Predating the breakthrough success of Ricky Lau's Mr. Vampire (1985), Sammo Hung's Encounter of the Spooky Kindcombined jiangshi "Chinese hopping vampire" folklore with kung fu to humorous effect, resulting in one of the earliest examples of horror-comedy in Hong Kong cinema.
Set during the early 20th century, Courageous Cheung (Sammo Hung) is known for his fearlessness, and in a foolish effort to uphold his reputation, accepts a challenge to spend the night at an abandoned "haunted" house. If he can peel an apple in front of a mirror without breaking the skin, he will survive the night! If not, local superstition suggests that something dreadful may happen... Unbeknownst to Cheung, his no-good friends have seized this opportunity to play a mischievous practical joke, creating a terrifying ghostly illusion!
At first, our now not-so-courageous Cheung is duped, later scolding his friends for tricking him, but all is quickly forgiven when the real ghost appears! After a narrow escape - resulting in bodily dismemberment - Cheung returns home, unaware that his promiscuous wife (Leung Suet-Mei) is having an affair with his employer, Master Tam (Huang Ha). Concerned that Cheung will discover the truth of his wife's infidelity, Tam hires Chin Hoi (Chan Lung), a Mao Shan necromancer and Taoist priest, to get rid of him permanently through supernatural means, removing all risk to his own reputation, without raising any future suspicion.
Using Cheung’s self-proclaimed courage against him, Chin tricks him into spending the night at a spooky temple where, as a result of Chin's necromancy, a jiangshi dwells! Fortunately for the oblivious Cheung, fellow Taoist priest Tsui (Chung Fat) wants nothing to do with his brother's pursuit of coin, and instead offers Cheung wisdom on how to survive... through supernatural kung fu!
As the progenitor of the "jiangshi" kung fu subgenre, Encounter of the Spooky Kind (aka Gui da gui, which literally means Ghost Fights Ghost) helped to shape the cinematic visual style of the Chinese vampire boom that followed, including Lam Ching-Ying's Vampire vs. Vampire (1989) and Ricky Lau's Mr. Vampire II (1986). In many Chinese legends, the jiangshi is depicted as a hopping reanimated corpse, arms outstretched, and dressed in traditional changshan garments from the Qing dynasty. This is also true of Sammo Hung's Encounter of the Spooky Kind; the costume and set design encapsulating the Great Qing period.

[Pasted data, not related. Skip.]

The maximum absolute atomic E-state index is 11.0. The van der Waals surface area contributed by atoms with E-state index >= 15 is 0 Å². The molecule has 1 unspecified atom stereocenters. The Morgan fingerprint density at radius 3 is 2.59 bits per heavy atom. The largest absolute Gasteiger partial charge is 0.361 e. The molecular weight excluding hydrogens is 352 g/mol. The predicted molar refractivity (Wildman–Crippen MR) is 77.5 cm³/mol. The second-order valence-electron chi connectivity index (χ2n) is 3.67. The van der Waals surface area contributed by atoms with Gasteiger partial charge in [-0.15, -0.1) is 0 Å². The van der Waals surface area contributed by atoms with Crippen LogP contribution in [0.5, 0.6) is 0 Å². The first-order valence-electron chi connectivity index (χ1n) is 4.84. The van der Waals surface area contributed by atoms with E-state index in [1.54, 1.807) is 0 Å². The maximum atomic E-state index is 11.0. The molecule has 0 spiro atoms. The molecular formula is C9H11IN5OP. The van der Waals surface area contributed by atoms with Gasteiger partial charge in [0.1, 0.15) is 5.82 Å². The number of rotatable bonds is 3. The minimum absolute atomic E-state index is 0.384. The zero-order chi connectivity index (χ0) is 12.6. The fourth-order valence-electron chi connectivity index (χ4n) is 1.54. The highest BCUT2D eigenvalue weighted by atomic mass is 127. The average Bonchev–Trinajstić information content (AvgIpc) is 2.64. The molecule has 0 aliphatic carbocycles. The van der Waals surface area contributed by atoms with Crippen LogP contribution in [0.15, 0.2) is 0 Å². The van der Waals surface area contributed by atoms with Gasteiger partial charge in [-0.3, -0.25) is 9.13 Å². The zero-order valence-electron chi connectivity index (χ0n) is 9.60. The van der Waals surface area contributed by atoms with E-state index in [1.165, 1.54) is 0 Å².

Never skipping a comedy beat, Sammo's personality is endearing throughout. From the first "jiangshi" encounter to the "chopsocky" finale, Sammo showcases his athleticism and discipline in the martial arts against the equally accomplished Yuen Biao, Lam Ching-Ying, and Huang Ha; choreographed to the tone of schlock horror, reminiscent of the Hammer and Shaw Brothers co-production, The Legend of the 7 Golden Vampires (1974).
Eureka Entertainment's 2K restoration of Encounter of the Spooky Kind comes to Blu-ray with a collector's booklet written by James Oliver, an audio commentary by Asian film expert Frank Djeng, an archival interview with Sammo Hung, alternate English opening and closing credits, the original Cantonese and English dubbed audio tracks, and reversible artwork featuring the original HK artwork and newly commissioned artwork by Darren Wheeling. It is a stunning package with one minor omission... Bey Logan's audio commentary from the original Hong Kong Legends DVD (with its reference to STARBURST Magazine!).
Through expert direction, beautiful cinematography (courtesy of Yu-Tang Li and Cho-Hua Wu), and imaginatively choreographed fight sequences, Sammo Hung set the template for the future of Hong Kong horror with Encounter of the Spooky Kind. Moments of genuine suspense, contrasted against martial arts mastery and elements of physical comedy, conjure an essential supernatural Hong Kong classic.